Between a rock and a wet place: What is the impact of the drought on groundwater resources in the Western Cape?

This article, by Marlese Nel, Groundwater Science Communicator, is published as follow-up to the recent GWD Drought Symposium hosted at UWC, 2 November 2018

The current drought has left immense stresses on our water resources in various parts of the country, and especially in the Western-, Easter- and Northern Cape. It was easy to see the impact on our surface water resources by the daunting pictures of especially the Theewaterskloof Dam when it reached a level of only 11% capacity. As the possibility of Day Zero crept closer, more and more individuals, businesses and even local government hastily turned to groundwater use. This led to an unprecedented increase in boreholes being drilled in the Western Cape.  And in many cases, this “back door” water supply source has kept the front door open for businesses to stay economically feasible, for hospitals to secure essential services and for municipalities to continue to deliver water to its residents.

This increased demand for groundwater supply inevitably led to people asking questions; like ‘Will we destroy the groundwater source?’, ‘How much water can we abstract?’ and ‘Is the resource resilient to the drought?’. Very opposing views on the potential impact of the increased groundwater abstraction were publically expressed by various specialists. In this regard, the Department of Water and Sanitation imposed a 45% reduction in domestic and Industrial groundwater use and a 60% reduction in Agricultural groundwater use in Government Gazette 41381 on 12 January 2018 for the Breede Gouritz and Olifants Doorn water management areas in the province.

Which led to this one-day symposium, hosted by the Western Cape Branch of the Ground Water Division of SA (GWD). The only way to determine the extent of the impact of the drought on the groundwater resources is to have monitoring data; the hard numbers – no speculation of whether water levels dropped because of the drought or whether the amount of rainfall had an influence or not. To eliminate any speculation, the first session of the symposium was aptly titled “Show me yours, and I’ll show you mine”; referring to data sharing of course.

Dr Jaco Nel, Deputy Director of the Institute for Water Studies at UWC, and also the Chair of the Western Cape Branch of the GWD, opened the symposium with a question: Do we need to limit the use of groundwater in drought periods, or do we continue to use it?

Mr Fanus Fourie from the Department of Water and Sanitation: National Planning Directorate shared a statistical perspective on the monitoring data before and after the drought in the Western Cape. The lowest water levels ever measured (from 2008 to 2018) was recorded in June 2018, and levels are starting to recover from that level. Whether these lowest water levels represent a real impact largely depend how we define where exactly the bottom of the aquifer is.

Various hydrogeological consultants in the Western Cape not only attended the day, but also presented very recent and/or current data from groundwater resource assessment studies they are involved in. Some of the comments and conclusions about the impact of the drought on groundwater that all agreed on are the following:

  • There is no drought impact on groundwater resources, but definitely a drought signature in how the aquifers respond to the change in precipitation.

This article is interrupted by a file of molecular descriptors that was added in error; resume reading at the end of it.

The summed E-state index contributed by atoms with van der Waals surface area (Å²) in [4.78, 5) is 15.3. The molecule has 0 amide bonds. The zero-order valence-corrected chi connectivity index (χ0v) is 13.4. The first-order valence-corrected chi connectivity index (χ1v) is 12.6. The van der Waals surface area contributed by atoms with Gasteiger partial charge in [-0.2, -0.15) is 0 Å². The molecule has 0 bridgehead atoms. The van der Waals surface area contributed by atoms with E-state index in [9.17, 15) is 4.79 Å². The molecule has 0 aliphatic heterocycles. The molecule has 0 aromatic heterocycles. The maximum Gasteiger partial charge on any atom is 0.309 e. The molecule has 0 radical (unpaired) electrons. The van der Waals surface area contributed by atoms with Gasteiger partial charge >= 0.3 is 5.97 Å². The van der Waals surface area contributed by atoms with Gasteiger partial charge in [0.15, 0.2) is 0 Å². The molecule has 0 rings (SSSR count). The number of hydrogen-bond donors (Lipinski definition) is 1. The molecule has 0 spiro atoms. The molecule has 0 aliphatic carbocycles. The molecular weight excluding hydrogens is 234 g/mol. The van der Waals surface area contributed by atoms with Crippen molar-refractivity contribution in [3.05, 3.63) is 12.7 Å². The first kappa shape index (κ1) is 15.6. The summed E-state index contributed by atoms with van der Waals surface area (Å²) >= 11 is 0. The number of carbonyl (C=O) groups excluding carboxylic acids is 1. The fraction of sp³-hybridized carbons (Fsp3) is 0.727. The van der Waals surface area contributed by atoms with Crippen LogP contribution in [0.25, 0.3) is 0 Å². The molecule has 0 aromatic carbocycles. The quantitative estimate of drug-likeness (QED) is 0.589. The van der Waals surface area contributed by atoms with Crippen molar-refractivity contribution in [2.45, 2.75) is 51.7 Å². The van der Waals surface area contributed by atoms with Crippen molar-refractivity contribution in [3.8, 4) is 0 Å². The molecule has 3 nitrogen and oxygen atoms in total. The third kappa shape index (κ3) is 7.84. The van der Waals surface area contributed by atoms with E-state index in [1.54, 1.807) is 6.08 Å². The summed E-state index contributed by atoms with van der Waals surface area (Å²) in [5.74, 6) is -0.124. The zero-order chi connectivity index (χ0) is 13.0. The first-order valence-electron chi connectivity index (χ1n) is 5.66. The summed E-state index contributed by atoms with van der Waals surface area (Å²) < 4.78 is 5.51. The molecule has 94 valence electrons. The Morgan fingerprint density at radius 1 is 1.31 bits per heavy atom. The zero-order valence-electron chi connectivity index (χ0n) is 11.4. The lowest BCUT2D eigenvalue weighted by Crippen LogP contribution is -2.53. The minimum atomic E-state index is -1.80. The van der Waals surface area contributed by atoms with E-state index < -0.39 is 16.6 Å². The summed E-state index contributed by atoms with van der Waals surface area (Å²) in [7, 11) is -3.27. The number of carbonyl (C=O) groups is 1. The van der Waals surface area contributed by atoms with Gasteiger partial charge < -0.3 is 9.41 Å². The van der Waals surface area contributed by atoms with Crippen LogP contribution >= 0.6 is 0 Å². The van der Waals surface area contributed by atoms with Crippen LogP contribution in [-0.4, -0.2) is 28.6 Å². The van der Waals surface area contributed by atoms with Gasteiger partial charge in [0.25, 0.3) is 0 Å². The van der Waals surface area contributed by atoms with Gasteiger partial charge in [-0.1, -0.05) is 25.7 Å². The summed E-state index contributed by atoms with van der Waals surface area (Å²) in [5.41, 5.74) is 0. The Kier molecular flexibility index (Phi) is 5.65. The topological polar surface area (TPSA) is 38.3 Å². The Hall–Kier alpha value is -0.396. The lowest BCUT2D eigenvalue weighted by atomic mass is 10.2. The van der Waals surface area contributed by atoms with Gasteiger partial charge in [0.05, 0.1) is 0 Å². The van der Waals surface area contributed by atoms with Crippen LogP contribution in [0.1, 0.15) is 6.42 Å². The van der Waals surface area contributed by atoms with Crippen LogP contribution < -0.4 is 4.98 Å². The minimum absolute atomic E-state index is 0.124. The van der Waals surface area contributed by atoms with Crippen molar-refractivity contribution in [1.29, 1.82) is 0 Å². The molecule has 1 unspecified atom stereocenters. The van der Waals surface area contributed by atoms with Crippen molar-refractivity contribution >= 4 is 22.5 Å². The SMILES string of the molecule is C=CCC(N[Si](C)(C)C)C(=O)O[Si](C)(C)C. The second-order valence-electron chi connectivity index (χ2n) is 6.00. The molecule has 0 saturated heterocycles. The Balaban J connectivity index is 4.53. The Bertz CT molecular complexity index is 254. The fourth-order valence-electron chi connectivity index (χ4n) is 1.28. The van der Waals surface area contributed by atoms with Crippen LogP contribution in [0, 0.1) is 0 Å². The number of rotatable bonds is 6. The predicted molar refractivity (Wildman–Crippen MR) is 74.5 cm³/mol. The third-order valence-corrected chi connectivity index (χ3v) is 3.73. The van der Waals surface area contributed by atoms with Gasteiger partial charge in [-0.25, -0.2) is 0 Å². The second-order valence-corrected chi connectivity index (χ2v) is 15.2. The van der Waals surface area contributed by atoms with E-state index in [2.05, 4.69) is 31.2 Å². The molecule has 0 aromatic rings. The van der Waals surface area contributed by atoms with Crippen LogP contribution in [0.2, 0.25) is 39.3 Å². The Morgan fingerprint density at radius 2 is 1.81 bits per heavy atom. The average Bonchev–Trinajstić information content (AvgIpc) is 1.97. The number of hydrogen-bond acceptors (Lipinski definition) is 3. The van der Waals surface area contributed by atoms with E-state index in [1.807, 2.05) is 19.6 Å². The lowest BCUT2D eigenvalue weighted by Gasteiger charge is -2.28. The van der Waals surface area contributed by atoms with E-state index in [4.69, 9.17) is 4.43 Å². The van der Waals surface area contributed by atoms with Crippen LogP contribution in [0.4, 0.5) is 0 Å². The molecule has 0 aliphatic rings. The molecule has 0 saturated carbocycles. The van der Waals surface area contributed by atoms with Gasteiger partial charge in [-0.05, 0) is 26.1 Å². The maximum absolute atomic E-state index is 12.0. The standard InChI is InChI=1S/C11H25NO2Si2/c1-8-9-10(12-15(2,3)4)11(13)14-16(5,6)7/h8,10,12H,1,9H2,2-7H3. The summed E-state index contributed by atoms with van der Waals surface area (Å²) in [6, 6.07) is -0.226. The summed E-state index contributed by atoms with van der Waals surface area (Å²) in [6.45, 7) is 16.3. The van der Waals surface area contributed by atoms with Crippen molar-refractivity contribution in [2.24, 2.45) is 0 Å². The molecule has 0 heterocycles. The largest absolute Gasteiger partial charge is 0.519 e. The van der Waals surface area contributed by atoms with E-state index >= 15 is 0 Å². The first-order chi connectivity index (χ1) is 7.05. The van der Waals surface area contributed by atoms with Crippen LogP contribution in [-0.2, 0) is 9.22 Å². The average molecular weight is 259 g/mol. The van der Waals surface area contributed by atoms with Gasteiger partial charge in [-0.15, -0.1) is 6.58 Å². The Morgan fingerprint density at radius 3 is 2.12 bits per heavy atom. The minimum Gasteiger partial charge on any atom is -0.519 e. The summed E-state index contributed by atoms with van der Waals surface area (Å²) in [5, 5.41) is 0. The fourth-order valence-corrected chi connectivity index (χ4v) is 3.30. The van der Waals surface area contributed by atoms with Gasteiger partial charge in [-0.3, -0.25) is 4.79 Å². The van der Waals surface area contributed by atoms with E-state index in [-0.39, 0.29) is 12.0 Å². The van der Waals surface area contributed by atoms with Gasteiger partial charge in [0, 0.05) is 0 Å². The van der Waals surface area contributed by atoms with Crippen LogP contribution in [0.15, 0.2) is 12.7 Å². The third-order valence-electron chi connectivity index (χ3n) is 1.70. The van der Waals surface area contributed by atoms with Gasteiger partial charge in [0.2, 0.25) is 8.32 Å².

• The drier cycles of 2003-4, 2011-12 are showing similar signatures as 2015-18.
  • Groundwater recharge processes are different during the drought conditions, compared to “normal” precipitation.
  • In 2018 we still experienced a below average rainfall season in large parts of the Western Cape, resulting in the drought signature still evident in the current groundwater level data.
  • The data shared at the seminar suggested that large users of groundwater with monitoring data and continuous evaluation of the data were able to supply groundwater through the drought period without any significant impact on the water level trends.
  • Although some good data available with private consultants and their clients, very limited data is available to DWS to assess the impacts of the drought or for researchers/other consultants to build upon.

Ms Candice Lasher-Scheepers, Principal Professional Officer, Geohydrology at the City of Cape Town’s Bulk Water Supply Department announced an initiative by the CoCT and also pledged their commitment to put all groundwater data from any previous studies in the Metropole on the CoCT website to be accessible to any interested party. This will ensure that future studies do not duplicate previous ones, that it is easier to collaborate data and compare historical trends with current trends and also that future hydrogeological projects use the same set of information as a starting point.

Apart from sharing data, the second session of the day was titled ‘Surprise Surprise!’ and contained talks on unexpected revelations some of the attendees encountered during drilling or monitoring of aquifer systems. This session induced some interesting discussions and challenged some of the fellow hydrogeologists’s thinking about the hydrogeology of some areas in the Western Cape.

Various alumni of the EWS Department at UWC attended and contributed to the symposium, which is an indication of the successful hydrogeology mentoring and training students receive here, preparing them for the consultancy environment and to make a contribution to the knowledge pool of groundwater scientists in the Western Cape, and even in the rest of South Africa.

PICTURES:

  1. Programme front
  2. Two UWC-IWS students attending the symposium – Mr Angelo Johnson (left), current MSc Hydrogeology student and Mr Adolf October, UWC Alumni, GPT Consultants